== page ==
Wednesday, April 21, 2010

The Piety Gene

Michael Shermer surveys the ubiquity of religious belief around the world and concludes that it must all be a result of evolution:

Of course, genes do not determine whether one chooses Judaism, Catholicism, Islam or any other religion. Rather, belief in supernatural agents (God, angels, demons) and commitment to certain religious practices (church attendance, prayer, rituals) appears to reflect genetically based cognitive processes (inferring the existence of invisible agents) and personality traits (respect for authority, traditionalism).

Why did we inherit this tendency? Long, long ago, in a Paleolithic environment far, far away from the modern world, humans evolved to find meaningful causal patterns in nature to make sense of the world, and infuse many of those patterns with intentional agency, some of which became animistic spirits and powerful gods. I call these two processes patternicity (the tendency to find meaningful patterns in both meaningful and meaningless data) and agenticity (the tendency to infuse patterns with meaning, intention and agency).

Yes, well, the clunky neologisms aside, one wonders: If religious belief is the norm, and if it is the product of our genes, does that not imply that those who don't have a religious belief are genetic mutants and deviants? Just asking.


The Head of the Snake

Apparently, after years of false reports of the deaths of these two thugs, it seems the good guys finally caught up with them.

Here are some highlights from the report in The Long War Journal:

Iraq's Prime Minister and the US military confirmed that al Qaeda in Iraq's top two leaders have been killed during a raid in a remote region in the western province of Anbar.

"Abu Ayyub al Masri, Abu Omar al Baghdadi and a number of other al Qaeda leaders in Iraq were killed during a security operation in al Thar Thar region in Anbar," Prime Minister Nouri al Maliki told reporters at a press conference in Baghdad, according to Voices of Iraq.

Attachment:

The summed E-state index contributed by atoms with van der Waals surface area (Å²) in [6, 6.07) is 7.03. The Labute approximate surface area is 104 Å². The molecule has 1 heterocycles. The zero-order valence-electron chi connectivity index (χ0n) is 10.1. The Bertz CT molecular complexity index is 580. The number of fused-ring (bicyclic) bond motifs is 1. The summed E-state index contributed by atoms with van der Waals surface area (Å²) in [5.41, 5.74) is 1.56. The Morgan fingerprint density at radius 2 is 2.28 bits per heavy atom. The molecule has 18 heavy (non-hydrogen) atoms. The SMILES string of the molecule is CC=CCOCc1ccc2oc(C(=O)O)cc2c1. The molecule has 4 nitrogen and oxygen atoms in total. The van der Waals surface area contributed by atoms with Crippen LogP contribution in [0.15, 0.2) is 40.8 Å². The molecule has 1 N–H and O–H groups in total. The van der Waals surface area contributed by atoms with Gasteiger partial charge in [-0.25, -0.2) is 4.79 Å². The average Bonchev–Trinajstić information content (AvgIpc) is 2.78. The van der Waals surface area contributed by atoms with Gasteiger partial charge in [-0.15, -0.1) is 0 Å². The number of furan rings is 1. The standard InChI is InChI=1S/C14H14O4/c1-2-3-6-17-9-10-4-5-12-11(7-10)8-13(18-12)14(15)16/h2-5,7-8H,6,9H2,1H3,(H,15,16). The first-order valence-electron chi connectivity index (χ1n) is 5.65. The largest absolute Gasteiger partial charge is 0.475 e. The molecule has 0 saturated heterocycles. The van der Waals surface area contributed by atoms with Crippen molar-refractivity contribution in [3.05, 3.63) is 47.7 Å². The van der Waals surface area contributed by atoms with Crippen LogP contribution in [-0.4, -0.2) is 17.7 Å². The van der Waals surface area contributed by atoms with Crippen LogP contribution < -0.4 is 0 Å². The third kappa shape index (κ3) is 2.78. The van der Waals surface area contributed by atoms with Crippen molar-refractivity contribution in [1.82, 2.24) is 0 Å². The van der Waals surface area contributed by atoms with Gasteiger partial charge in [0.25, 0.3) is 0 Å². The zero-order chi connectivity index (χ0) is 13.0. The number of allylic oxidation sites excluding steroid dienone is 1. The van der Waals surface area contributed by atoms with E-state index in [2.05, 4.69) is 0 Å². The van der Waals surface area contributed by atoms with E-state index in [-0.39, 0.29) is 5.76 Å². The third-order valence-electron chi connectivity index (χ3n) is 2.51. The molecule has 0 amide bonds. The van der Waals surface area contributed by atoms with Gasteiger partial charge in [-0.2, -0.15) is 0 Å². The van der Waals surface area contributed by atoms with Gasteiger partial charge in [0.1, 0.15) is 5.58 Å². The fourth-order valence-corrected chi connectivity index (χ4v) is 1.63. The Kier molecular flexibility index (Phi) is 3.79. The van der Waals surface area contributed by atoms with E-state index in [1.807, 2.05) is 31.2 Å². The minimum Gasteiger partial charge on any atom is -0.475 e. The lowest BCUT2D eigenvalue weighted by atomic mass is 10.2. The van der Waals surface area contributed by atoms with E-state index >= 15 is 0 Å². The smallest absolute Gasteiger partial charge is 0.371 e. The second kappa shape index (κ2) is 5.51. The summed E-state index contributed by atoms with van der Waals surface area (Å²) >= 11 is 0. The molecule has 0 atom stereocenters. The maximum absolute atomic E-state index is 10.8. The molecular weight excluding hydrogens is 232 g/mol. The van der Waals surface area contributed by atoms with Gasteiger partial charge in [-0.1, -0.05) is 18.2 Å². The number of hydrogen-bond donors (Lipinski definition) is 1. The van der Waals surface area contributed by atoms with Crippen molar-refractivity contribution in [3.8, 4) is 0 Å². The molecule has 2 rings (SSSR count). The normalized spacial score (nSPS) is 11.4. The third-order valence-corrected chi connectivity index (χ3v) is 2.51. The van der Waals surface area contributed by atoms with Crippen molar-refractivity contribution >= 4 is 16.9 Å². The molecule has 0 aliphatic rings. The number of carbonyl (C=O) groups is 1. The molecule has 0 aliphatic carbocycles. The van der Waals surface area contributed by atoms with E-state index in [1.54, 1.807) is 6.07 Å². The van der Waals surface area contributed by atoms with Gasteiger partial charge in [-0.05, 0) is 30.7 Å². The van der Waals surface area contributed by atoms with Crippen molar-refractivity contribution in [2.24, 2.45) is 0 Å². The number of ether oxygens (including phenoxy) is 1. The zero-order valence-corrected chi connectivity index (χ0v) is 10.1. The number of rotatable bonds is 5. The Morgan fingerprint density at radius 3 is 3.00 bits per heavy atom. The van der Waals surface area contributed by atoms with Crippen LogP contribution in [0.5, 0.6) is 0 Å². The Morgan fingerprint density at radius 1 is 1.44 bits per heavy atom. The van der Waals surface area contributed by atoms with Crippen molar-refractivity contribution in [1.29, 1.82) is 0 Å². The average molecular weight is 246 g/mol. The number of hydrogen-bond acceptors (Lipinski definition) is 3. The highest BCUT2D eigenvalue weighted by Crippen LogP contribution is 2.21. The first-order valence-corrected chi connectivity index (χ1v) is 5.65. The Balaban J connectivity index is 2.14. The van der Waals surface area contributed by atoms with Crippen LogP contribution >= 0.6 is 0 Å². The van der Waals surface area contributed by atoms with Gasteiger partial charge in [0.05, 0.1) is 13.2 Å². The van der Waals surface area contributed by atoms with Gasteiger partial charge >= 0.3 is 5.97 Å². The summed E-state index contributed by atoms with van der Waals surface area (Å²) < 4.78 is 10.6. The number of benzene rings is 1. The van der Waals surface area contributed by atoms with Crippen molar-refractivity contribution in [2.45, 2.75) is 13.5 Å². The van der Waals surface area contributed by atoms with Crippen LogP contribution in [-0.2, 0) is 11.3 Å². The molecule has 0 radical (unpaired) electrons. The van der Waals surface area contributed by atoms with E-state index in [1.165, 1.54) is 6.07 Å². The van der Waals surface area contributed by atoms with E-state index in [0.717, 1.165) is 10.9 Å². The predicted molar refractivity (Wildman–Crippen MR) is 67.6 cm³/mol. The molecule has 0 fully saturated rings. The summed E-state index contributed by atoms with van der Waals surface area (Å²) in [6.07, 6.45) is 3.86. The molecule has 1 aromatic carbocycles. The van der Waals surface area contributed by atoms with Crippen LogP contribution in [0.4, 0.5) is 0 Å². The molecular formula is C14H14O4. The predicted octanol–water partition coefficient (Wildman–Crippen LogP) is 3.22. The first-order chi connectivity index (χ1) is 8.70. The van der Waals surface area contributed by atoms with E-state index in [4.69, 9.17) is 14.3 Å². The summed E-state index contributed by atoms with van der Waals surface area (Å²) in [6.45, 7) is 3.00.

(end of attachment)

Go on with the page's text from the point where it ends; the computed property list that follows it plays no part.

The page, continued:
"A series of Iraqi led joint operations conducted over the last week resulted in the Iraqi Forces with US support executing a nighttime raid on the AQI [al Qaeda in Iraq] leaders' safehouse," the press release stated. "The joint security team identified both AQI members, and the terrorists were killed after engaging the security team. Additionally, Masri's assistant along with the son of al-Baghdadi who were also involved in terrorist activities were killed."

During the operation, one US soldier was killed in a helicopter crash, and 16 al Qaeda associates were detained.

The deaths of al Masri and Baghdadi are a major blow to al Qaeda in Iraq, as the terror group has suffered major losses in its leadership network over the past four months. Since January, the US has picked apart the top leaders of al Qaeda's northern network. Among those killed or captured are the last two emirs, or leaders, of the northern Iraq network, the last two emirs of Mosul, the top facilitator operating in the Iraq-Syria border areas, and other senior members of the network.

The NYT reports that among the documents seized at the scene were communications from Osama bin Laden. That's a bit surprising given that we've been told over and over again by the left that al Qaeda is not really involved in Iraq and that we should get out of Iraq and hunt al Qaeda down elsewhere.


The Euthyphro Dilemma (Pt. II)

Yesterday we took a look at the challenge posed by the Euthyphro dilemma to those who believe that God's existence is a necessary condition for any meaningful, non-subjective, non-arbitrary ethics. We began by considering the second horn of the dilemma which we stated as follows:

Is an act morally good because God commands it or does God command it because it is good?

In this post I'd like to reflect on the first of the two horns: Is good simply whatever God commands? Would cruelty be good if God commanded it?

If we stipulate that God is omnibenevolent and that good is that which conduces to human happiness then the latter question seems to me to be an incoherent act description.

The question of God commanding cruelty presupposes a state of affairs in which a being whose essence it is to always do that which ultimately conduces to human well-being and happiness nevertheless commands us to do something which produces gratuitous suffering and pain. There seems to be a logical conflict in that.

In other words, if goodness is as we've defined it, and if God is good, then it's logically impossible for cruelty to be part of his nature or for him to command cruelty or anything else which would conflict with ultimate human well-being and happiness. It would require of God that he issue a command that is in opposition to his own nature. It's like asking whether there is something which a being which knows everything doesn't know.

So, the answer to the question of whether God commands us to love because love is good or whether love is good because God commands it, seems to me to be "neither." God commands us to love because it is his desire to have the world conformed to his own essential nature which is love.